I have put together a brief list of 16 steps to change our culture to keep in mind concerning our behavior towards the environment. Some suggestions are quite simple. As for the wasteful plastic and paper cups used at cafes, just require that everyone bring his or her own mug and be responsible for washing it—or pay a $5 fee for the rental of a ceramic mug cup at all cafes and the problems is solved.
I welcome further suggestions. Here is a general rule of thumb: If the policy debate you observe does not touch on these issues, then the policy debate is not all that serious or profound.
1) Realistic sanitation
We need a new system for cheap and environmentally friendly sanitation in restaurants, in hospitals and other public places. We wrap, refrigerate and package foodstuffs, medical supplies and many other items far more than is really necessary and there is an overwhelming sense that somehow because of sanitation we must be wasteful. That assumption is doubtful. And I have never seen any thoughtful essays on this topic. It would not be a bad idea to start pouring billions of dollars into research on how we can main a germ-free environment without wasting resources. There are strategies for making sure much waste is never created in the first place. If we make up our minds, we can come up with strategies to avoid wasteful plastic wraps in the store or needless disposable medical equipment in the hospital.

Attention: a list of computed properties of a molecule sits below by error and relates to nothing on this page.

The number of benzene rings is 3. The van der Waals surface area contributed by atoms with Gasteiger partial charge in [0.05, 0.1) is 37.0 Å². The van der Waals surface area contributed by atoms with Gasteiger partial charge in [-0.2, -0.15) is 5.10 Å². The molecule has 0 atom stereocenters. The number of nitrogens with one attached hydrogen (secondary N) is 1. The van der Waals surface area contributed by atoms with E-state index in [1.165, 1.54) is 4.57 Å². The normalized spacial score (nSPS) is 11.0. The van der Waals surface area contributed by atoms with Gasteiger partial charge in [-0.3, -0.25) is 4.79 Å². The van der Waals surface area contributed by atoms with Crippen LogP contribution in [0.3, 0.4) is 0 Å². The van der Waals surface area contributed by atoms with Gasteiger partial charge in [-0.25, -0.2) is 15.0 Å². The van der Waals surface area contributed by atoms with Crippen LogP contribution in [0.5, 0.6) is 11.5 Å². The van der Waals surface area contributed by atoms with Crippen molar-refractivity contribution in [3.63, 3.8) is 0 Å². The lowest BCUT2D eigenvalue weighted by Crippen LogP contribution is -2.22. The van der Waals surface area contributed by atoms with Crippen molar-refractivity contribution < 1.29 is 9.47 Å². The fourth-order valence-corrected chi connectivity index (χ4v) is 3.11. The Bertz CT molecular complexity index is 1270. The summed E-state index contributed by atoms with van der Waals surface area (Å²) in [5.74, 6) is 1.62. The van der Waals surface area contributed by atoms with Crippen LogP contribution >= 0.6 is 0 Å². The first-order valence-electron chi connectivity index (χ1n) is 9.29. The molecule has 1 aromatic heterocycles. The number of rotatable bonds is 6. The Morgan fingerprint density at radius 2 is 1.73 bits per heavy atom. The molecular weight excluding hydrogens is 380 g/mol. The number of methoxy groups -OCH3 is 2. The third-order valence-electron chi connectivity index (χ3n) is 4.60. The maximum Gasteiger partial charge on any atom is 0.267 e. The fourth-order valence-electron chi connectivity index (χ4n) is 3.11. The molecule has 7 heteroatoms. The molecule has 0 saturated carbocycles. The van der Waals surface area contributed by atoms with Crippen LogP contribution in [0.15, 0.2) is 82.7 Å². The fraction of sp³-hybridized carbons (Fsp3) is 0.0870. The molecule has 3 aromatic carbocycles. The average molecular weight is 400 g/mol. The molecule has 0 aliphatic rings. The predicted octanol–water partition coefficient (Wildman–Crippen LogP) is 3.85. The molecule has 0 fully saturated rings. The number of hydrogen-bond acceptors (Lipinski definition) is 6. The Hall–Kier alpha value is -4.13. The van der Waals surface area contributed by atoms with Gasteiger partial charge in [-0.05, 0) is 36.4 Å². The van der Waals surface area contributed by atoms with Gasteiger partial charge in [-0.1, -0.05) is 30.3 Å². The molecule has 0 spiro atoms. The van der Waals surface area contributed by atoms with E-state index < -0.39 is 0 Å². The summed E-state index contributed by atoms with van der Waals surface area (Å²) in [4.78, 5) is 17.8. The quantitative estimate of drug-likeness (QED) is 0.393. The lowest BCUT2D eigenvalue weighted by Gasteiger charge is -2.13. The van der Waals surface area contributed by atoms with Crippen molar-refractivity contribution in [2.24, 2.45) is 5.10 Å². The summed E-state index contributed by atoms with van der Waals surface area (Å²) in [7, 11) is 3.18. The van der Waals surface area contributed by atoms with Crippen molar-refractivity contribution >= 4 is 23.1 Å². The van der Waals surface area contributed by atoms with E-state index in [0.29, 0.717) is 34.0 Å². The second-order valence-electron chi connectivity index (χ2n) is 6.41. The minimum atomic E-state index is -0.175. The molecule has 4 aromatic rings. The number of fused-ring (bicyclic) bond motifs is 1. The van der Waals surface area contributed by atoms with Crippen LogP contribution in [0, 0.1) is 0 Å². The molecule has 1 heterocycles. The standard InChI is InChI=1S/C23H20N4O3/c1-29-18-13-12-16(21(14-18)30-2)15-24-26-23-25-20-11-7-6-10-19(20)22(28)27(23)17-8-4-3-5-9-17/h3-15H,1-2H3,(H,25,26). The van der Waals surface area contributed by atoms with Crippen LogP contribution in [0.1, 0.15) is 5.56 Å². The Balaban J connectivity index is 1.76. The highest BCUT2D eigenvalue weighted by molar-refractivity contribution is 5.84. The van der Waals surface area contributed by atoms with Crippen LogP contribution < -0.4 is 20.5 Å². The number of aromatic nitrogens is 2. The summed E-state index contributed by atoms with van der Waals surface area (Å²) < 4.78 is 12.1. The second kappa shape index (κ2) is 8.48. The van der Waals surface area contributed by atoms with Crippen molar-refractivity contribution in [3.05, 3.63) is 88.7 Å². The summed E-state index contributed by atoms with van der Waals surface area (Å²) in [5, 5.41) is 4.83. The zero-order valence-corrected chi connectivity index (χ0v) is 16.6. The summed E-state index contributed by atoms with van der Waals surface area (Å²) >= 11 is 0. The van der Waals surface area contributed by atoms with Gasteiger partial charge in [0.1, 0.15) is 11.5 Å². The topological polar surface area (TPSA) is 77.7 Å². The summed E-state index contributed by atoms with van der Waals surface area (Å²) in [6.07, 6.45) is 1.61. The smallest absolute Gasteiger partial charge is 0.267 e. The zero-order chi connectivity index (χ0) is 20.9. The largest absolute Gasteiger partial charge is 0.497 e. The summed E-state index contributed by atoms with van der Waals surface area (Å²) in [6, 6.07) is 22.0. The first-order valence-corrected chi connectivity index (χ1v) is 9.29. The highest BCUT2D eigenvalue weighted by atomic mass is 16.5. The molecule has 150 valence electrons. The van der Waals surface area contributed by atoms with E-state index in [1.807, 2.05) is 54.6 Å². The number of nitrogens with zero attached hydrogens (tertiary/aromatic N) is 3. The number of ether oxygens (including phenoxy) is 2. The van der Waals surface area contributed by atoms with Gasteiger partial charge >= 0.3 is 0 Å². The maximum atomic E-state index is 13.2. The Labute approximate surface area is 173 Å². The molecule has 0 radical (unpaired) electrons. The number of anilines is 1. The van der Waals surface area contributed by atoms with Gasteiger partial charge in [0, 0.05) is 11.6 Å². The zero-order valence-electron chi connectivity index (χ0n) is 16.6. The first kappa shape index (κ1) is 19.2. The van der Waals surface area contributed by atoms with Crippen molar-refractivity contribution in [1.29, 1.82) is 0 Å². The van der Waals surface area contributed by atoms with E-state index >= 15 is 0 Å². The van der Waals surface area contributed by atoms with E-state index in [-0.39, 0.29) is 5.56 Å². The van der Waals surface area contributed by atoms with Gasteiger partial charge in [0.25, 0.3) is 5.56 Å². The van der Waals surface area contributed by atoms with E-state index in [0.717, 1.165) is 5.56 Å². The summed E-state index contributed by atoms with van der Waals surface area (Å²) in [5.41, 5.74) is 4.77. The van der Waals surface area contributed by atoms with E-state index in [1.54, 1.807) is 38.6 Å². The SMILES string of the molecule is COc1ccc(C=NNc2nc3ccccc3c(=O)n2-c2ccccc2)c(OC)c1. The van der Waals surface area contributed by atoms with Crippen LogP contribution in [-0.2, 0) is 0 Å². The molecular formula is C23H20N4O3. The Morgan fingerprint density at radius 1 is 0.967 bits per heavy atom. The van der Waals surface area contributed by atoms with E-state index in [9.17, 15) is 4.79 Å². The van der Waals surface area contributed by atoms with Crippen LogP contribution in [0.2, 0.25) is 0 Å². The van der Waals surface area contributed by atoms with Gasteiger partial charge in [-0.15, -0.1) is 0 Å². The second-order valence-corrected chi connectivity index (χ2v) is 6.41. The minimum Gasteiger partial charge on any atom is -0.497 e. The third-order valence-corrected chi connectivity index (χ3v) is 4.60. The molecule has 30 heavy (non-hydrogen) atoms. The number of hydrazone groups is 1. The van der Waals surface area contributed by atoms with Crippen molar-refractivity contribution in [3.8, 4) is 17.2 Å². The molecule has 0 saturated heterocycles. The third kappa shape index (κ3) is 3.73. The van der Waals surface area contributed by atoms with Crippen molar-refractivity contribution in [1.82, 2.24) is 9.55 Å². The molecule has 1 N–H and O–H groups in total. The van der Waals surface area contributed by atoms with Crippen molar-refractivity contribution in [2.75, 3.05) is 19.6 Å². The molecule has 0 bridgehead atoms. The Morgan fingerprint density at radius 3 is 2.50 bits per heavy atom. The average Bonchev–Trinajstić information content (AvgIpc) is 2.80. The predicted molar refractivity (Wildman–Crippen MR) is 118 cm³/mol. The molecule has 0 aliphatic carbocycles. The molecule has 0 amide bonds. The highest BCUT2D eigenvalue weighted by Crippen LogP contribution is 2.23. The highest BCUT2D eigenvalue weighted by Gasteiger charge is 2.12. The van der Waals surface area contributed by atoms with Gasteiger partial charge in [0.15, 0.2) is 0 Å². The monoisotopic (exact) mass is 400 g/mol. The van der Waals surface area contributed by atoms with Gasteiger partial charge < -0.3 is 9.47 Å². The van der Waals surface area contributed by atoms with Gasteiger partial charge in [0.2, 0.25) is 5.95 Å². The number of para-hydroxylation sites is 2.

2) Recycling is the second best approach
We need to move beyond the illusion that recycling is the best strategy. Recycling is always a second-best strategy. In many cases, we recycle plastic and paper products that were not needed in the first place. What a waste!
We should not be deluded that such recycling is of much significance. After all, many materials can only be recycled so many times. I would better to set new norms and regulations that mean that we never make the product in the first place. That means redefining our lives and the entire manufacturing process.
3) Built to last
The highest priority, far higher than recycling, is creating products that are built to last. Shoes, clothes, notebooks, furniture should be built on the assumption that they will be employed for a long time. It might even be worthwhile establishing government subsidies that offset the increase the increase in cost for products that last. I bought a cashmere sweater in 1985 as an undergraduate. It cost me around $150—a fortune at the time. In 2012 I still have that sweater and it is still about as good as new. We can save an incredible amount in resourses if we subsidize the use of high quality goods for products designed to last 10-50 years. Incentives must be introduced at every level in society to make clothes and other items that last. A new culture that values such products must be encouraged as well.